Jul 272018
 

Happy Friday, readers! I’m so very excited to start the weekend with a visit from author Victoria Kincaid, who just released a new Pride and Prejudice variation ten days ago titled – The Unforgettable Mr. Darcy. And it sounds quite like an action-packed adventure for Our Dear Couple! Check out what Victoria learned about being a spy during the Napoleonic Wars and read a teasing excerpt from The Unforgettable Mr. Darcy!

Thank you for having me as a guest, Meredith! When I set about to write an actual spy story set in Napoleonic France, I decided to do some research on real espionage of the era. British and French spies pop up all over Regency romances all the time, and I was curious how accurate these depictions were. To my surprise, I discovered that there’s a shocking dearth of research on the topic. You can find out anything you want to know about the various battles of the Napoleonic wars and what the soldiers wore or shot, but information about actual espionage activities is hard to find.

I did discover one researcher who had written extensively about British espionage, and her research surprised me; the history of British espionage was quite different than I had assumed. There was a lot less cloak and dagger and a lot more suborning of people in authority. Continue reading »

Jul 232018
 

Hello readers! I’m very excited to welcome back one of my long-time favorite authors, Karen M. Cox, to Austenesque Reviews today! If you are unfamiliar with the captivating novels by Karen Cox, her specialty is Austenesque retellings that take place in different time periods, and she is phenomenal at finding inventive ways to tie her story into the unique setting she chooses!

Karen is here to celebrate the re-release of one of my favorite books! Originally published as At the Edge of the Sea, Son of a Preacher Man has received a new title and new cover! And I hope many more Austenesque readers will be picking it up soon (if they haven’t already) because it truly is a sensational and moving story!

Hi Karen! I’m so excited to have you visit my blog and to have this opportunity to finally interview you! I cannot believe in all eight years of book reviews, blog tours, and author visits we’ve never done an interview together! I’ve got to make this is a good one (the pressure’s on!)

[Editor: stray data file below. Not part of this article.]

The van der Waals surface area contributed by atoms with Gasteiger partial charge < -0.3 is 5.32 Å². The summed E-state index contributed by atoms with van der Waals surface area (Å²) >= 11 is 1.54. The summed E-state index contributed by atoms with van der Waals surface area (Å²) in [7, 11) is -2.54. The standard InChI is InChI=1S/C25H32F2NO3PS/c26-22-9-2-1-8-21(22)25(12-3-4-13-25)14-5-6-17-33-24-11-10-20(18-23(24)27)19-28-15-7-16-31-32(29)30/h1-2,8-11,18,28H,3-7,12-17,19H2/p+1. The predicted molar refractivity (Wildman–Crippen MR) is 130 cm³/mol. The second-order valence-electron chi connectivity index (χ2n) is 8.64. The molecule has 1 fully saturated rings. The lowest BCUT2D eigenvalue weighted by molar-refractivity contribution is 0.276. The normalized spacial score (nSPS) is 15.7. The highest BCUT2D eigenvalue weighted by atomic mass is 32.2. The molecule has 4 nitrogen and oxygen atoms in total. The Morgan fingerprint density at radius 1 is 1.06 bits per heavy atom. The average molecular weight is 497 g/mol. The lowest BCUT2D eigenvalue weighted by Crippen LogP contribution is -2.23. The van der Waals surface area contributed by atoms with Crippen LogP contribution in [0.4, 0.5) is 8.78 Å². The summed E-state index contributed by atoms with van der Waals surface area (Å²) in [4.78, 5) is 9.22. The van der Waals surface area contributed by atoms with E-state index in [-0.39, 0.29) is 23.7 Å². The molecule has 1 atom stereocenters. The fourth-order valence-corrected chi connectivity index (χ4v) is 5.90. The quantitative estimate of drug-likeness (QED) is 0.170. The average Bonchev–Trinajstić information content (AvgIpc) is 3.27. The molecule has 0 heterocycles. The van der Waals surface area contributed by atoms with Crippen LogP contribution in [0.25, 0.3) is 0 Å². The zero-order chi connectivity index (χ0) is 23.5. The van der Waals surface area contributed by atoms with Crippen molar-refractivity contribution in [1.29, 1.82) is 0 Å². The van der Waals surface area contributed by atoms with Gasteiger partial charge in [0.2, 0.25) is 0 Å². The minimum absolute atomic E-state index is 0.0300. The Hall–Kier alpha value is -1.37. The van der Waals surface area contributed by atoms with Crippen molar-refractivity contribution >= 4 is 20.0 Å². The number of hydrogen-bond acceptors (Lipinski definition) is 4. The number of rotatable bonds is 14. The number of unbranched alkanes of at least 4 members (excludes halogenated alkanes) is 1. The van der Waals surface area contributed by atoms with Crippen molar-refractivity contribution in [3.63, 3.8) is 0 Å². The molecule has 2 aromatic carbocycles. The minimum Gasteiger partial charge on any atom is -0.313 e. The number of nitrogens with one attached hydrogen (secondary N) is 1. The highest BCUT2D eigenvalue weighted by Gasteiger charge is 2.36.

Thanks for inviting me, Meredith!

For my first question, I would like to learn a little about your approach to writing. What kind of aspects of your story do you plan in advance? Do your muse or characters ever take you in directions you’d not expect?

I guess you could call my approach to writing a “hybrid” approach—I’m neither a strict plotter nor a fly-by-the-seat-of-your-pants-er. Usually, I have an idea for setting, time period, characters. My natural inclination is to write character-driven stories, so any major plot points need some extra attention before I start. If the story is Austen-inspired, I puzzle out what things in my chosen setting fit well alongside the novel I’m working with. I also decide what character traits I want to bring forward; for example, when I wrote I Could Write a Book, I wanted to spotlight Emma’s love for her family and friends as motivation for her actions (even though she is sometimes misguided) and her sheltered life, based on the choices she made. Continue reading »

Jul 202018
 

Happy Friday, readers! I am so happy to welcome back author Lona Manning to Austenesque Reviews today! Lona was here last year to celebrate her first release – a Mansfield Park variation titled A Contrary WindWhich I loved (see here)! And now, today, a sequel to that variation is being released! (Woot woot!) Lona is here today to share an excerpt from her new release, A Marriage of Attachment!

This excerpt from A Marriage of Attachment features a flashback to a scene from Mansfield Park, as Edmund falls in love with Mary Crawford while walking through the grounds at Sotherton.

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Edmund Bertram is the clergyman at Thornton Lacey, a village near Mansfield, in his parsonage-house.

Edmund dipped his quill in his ink, and paused, looking up from his blank sheet of paper to gaze out of the window. He recalled when Mary’s brother Henry suggested they build a garden “at what is now the back of the house; which will be giving it the best aspect in the world, sloping to the south-east. The ground seems precisely formed for it.” Henry used to pique himself on his abilities as a landscape designer, and the Crawfords and Bertrams once travelled together to the country home of his sister’s fiancé Mr. Rushworth, so Henry could advise on improvements to his grounds. The visit to the gardens of Sotherton turned out to be anything but innocent for all of the young people hovering on the brink of love or desire. Henry had flirted with Julia all the way there, and, once arrived, had transferred his attentions to Maria. And Mary had discovered that Edmund intended to be a clergyman. Her reaction to this news, ought to have taught Edmund to guard his heart from her. Instead, she had bewitched him. Continue reading »